But he offended too many of the smaller and more particular people he needed to work with, in the Obama administration and abroad. He clashed famously with Afghan President Hamid Karzai, who not entirely without reason thought that Holbrooke wanted him out, as well as with various other personalities in Afghanistan. Pretty soon, it became difficult for the Af-Pak negotiator to spend much productive time in Af-Pak, which wasn't good. He made an effort to throttle back that magnificent personality -- trying not to give too many interviews, trying not to be a dominating presence. It was a hopeless task, like trying to bottle lightning. If he saw something that offended or appealed to him, Holbrooke could not keep his mouth shut.
That is what a senior State Dept. official has told me privately about the Af-Pak relationship under Holbrooke's tutelage. It looks like the old 'bridge too far' syndrome that probably pushed Holbrooke's fading health beyond its substantive limits. Holbrooke's temper, anger, tantrums, whatever, were famous and he could be downright nasty to those he deemed unworthy of his attention. There were towards the end, far more Holbrooke haters in the Af-Pak theater than admirers, as McChrystal's ill-fated interview with The Rolling Stone revealed.
Serial suck-up Jon Alter aside, other anecdotes collected by Clive Crook are interesting, including one by James Kitfield of The National Journal:
Whether he was perceived as brilliant and determined or intellectually prickly and brusque often depended on whose arm was about to be twisted when he entered the room. In his last diplomatic role as Special Representative for Afghanistan and Pakistan, however, Holbrooke was becoming the one thing no one could have predicted based on his long career: marginalized.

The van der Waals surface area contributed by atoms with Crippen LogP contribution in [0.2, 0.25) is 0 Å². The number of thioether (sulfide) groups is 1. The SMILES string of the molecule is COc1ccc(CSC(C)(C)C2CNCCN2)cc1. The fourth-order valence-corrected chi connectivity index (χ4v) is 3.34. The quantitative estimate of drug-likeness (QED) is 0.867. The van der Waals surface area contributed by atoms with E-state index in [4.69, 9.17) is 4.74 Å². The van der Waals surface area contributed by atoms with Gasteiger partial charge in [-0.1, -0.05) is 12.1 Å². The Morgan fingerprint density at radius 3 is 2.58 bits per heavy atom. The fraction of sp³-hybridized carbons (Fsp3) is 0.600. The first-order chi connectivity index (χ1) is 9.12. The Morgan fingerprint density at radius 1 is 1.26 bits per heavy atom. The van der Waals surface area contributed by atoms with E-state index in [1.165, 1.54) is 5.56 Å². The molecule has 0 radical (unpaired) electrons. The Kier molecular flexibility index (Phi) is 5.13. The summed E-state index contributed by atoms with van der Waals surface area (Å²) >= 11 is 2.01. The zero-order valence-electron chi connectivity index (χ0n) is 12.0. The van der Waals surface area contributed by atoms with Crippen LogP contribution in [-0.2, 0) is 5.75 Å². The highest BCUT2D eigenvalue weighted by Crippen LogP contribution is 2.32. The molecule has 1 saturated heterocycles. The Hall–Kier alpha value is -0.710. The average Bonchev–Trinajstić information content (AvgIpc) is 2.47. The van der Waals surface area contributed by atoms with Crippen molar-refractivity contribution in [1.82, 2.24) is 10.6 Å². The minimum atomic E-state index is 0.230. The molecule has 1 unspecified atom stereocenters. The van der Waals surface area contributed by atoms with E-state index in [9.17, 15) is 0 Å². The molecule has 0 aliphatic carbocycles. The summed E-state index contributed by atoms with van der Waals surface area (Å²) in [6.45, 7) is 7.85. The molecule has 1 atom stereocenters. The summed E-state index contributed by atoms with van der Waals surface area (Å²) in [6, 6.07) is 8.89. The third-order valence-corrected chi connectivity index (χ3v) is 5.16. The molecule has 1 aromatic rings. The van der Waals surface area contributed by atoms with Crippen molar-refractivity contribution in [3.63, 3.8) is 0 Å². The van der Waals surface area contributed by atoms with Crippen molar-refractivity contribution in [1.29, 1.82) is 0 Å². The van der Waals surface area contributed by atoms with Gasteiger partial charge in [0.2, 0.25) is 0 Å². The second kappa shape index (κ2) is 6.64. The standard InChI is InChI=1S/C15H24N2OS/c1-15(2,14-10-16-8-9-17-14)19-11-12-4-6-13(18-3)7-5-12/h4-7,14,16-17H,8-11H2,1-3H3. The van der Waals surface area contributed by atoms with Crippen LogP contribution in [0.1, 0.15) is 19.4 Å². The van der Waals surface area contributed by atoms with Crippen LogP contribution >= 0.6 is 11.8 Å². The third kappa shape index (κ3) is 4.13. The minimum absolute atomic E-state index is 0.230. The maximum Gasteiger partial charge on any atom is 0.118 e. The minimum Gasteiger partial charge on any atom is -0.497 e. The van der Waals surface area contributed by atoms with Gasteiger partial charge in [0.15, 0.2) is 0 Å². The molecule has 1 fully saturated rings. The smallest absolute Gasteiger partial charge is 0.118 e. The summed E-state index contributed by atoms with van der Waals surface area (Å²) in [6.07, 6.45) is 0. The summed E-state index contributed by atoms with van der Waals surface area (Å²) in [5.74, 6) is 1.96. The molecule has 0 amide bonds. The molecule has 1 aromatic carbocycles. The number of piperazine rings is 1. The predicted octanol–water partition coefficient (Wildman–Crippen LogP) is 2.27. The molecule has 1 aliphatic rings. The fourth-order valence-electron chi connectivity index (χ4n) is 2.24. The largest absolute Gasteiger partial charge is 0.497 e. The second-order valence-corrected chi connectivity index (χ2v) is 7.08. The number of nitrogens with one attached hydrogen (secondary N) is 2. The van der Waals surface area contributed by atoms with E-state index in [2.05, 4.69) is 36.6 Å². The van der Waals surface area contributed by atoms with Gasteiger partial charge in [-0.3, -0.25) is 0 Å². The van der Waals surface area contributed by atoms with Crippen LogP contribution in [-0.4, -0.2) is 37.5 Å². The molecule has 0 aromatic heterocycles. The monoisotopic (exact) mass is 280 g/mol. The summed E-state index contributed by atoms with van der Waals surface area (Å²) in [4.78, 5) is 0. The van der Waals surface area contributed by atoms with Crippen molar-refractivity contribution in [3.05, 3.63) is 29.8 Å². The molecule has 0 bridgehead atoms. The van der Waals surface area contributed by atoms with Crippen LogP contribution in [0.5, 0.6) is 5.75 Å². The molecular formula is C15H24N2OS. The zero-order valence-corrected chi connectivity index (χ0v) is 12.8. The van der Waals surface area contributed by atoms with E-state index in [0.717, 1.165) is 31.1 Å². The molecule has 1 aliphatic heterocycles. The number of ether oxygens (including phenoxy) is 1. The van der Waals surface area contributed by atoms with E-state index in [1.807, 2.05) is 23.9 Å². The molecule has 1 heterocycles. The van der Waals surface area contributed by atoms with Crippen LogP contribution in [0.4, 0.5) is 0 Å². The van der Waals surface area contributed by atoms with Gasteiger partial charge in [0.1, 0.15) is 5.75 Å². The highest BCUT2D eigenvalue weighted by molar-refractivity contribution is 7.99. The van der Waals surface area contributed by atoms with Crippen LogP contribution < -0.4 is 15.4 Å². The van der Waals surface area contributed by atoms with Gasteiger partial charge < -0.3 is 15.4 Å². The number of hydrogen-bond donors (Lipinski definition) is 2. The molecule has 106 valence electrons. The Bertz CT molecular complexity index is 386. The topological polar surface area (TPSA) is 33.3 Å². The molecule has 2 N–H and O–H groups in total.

That Holbrooke saw his influence ebb on major policy matters almost certainly says more about the job he was given by President Obama, and about the enormous challenges he and others inherited in Afghanistan and Pakistan, than it does about the skills of one of the pre-eminent diplomats of his generation. Holbrooke's inability to embody the role of civilian "czar" or point man on "Af-Pak" policy also raises questions about the future role of the SRAP organization itself.
For what it's worth, my State connection told me that Holbrooke couldn't even broker a meeting with Manohman Singh of India without serious arm-twisting back in DC by the Sec'y's Office and even The Oval Office. Finally, Crook's insightful sum-up:
Holbrooke's drive and "magnificent personality", as Ignatius calls it, were in many ways quintessentially American. Alter's piece is aptly called "An American in Full". The admiration that many liberals have for the man makes one wonder about their earlier praise for Obama's diplomatic temperament--unstrident, self-deprecating, willing to listen, and emphatically not a caricature American like his predecessor. How terribly important those virtues were said to be. Of course, Holbrooke worked for Democratic administrations; he was a bully for liberal causes. Still, I wonder how much his style of diplomacy would have been admired by liberals had he been a neocon. "Well, I question his aims, but you have to admire his assumption that he and America know best, his disdain for diplomatic courtesies, and the way he tramples down those who disagree."
I think Ignatius's "magnificent personality" might be a code word. I'll let the discerning reader decipher just what David I. was talking about.